Post-Brexit US Trade Deal Begins This May, Britain To Secure Agreement In 2 Weeks

In an article for, Trade Minister Penny Mordaunt stated that Britain will begin signing US trade agreements as early as next month.

The United Kingdom appears to be on track to achieve a number of accords with individual states, bolstering its already booming trading relationship with the United States. Ministers are eager to boost trade as part of the Government’s Global Britain strategy, boosting post-Brexit Britain on the global stage. 

Ms Mordaunt will begin the campaign to strengthen transatlantic ties by signing a pact with Indiana, which is expected to be completed within the next two weeks.

“These agreements will cut bureaucracy, reduce costs and increase the flow of business,” the minister said.

“These plans are bespoke to each state and some also reach upwards to city level. 93% of the growth in the US comes from its Metro areas.”

“Some will focus on specific sectors and geographies in the UK. We now have a pipeline of agreements and start signing them next month, with Indiana being the first,” she added.

A contract with Texas is expected to be signed soon after, maybe in October.

After leaving the EU, the UK’s trade plan included negotiating a free trade agreement with the United States.

However, in September, Boris Johnson stated that trade discussions will most certainly take place in 2018 through “incremental steps”, adding that the “Biden administration is not doing free trade deals around the world right now”.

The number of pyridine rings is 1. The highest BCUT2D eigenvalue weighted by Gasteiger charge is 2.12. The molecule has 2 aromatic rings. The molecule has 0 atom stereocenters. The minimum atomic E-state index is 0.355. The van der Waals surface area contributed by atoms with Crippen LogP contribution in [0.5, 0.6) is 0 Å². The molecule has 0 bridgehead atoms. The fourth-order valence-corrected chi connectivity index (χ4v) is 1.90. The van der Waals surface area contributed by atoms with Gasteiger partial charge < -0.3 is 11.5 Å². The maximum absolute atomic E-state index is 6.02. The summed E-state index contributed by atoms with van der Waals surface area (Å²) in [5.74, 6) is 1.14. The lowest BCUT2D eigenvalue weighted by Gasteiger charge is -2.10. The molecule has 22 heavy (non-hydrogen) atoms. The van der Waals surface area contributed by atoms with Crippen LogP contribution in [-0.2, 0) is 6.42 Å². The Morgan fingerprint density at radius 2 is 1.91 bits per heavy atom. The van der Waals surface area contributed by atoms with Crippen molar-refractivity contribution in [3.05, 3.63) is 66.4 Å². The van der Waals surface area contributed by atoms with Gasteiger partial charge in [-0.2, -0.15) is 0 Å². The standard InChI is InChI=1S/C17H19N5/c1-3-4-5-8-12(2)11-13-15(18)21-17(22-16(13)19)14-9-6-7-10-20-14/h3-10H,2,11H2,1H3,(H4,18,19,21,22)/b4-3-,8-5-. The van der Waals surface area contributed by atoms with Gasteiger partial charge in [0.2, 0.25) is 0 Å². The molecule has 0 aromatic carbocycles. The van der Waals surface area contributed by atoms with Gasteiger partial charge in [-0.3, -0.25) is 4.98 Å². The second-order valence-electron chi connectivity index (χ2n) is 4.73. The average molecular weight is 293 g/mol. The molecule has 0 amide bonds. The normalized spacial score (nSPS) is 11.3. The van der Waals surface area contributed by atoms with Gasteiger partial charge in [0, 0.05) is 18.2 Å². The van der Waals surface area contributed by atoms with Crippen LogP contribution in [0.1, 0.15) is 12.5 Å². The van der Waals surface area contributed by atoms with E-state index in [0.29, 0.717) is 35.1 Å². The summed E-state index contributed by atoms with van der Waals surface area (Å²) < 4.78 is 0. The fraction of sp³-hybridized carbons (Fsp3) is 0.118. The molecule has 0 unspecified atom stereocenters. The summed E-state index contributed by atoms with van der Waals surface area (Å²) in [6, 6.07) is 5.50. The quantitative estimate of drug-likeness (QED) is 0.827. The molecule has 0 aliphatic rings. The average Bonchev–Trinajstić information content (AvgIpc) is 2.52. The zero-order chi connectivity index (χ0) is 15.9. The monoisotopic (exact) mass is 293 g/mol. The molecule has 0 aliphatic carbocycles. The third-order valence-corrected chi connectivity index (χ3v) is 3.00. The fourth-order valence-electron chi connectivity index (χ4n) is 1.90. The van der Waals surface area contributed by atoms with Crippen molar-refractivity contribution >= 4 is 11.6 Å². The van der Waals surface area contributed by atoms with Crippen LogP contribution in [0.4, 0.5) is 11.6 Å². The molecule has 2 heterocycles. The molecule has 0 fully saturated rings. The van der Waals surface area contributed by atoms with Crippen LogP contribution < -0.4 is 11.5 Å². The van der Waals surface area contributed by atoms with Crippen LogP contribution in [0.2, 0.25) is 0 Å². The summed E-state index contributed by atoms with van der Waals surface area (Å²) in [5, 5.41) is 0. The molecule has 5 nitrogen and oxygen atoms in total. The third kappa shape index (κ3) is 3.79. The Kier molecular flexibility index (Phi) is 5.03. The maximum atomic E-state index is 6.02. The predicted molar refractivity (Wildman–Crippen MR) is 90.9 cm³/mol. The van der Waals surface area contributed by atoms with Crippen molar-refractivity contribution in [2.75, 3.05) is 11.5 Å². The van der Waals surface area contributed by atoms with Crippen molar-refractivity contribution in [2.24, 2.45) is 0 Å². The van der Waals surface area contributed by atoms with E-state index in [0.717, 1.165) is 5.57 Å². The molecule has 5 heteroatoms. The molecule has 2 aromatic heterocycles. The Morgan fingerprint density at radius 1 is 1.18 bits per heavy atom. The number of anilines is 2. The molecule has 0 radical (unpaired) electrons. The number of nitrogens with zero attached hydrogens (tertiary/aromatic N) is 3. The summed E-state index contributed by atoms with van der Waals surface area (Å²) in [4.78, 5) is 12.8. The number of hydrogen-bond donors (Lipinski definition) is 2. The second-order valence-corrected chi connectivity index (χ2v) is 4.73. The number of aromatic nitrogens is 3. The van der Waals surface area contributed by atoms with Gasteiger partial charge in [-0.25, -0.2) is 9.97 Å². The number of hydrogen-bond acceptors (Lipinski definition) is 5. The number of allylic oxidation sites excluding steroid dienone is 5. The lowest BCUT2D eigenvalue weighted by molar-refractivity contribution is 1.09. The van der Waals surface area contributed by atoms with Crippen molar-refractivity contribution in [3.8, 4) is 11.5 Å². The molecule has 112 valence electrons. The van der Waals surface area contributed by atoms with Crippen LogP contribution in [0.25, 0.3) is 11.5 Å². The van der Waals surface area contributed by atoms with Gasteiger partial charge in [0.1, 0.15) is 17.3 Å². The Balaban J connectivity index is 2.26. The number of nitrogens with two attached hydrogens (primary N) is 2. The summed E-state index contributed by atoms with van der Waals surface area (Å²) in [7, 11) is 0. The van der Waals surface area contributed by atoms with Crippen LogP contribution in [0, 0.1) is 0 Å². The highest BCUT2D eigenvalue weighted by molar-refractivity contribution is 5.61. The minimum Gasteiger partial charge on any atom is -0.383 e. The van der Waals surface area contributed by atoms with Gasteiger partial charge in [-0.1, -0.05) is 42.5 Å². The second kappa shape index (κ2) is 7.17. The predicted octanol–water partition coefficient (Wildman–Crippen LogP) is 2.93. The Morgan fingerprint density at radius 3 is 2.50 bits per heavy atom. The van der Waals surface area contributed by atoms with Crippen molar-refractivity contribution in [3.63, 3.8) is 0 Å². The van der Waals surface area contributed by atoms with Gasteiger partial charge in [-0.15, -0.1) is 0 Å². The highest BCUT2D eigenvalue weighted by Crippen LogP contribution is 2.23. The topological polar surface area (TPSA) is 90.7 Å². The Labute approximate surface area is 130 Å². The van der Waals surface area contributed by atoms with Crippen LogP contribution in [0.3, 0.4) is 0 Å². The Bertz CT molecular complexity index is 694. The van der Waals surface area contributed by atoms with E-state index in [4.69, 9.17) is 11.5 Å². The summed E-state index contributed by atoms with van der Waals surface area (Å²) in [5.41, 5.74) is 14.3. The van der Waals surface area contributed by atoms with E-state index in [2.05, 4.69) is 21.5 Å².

US President Joe Biden has expressed reservations about a complete US-UK free trade agreement, stressing that such a deal would be impossible to achieve if the UK weakened the Good Friday Agreement, as a revision of the Northern Ireland Protocol might accomplish.

Despite the fact that some limited conversations have taken place since then, Ms Mordaunt argued that an agreement with the White House was not required to enhance trade.

She said: “The most common criticism of this approach is that you can’t form trade agreements with the individual American States.

“It must be done at the Federal level. This overlooks one fundamental point.”

“If that wasn’t the case, how could the UK have ever become the largest single foreign investor in the United States?

“Why do we work so well together? Because we have so much in common,” noted in confidence. 

She also added that the US and the UK may also share the same language, but more importantly for business, both countries’ legal systems are similar having had a common starting point – English Common Law.”

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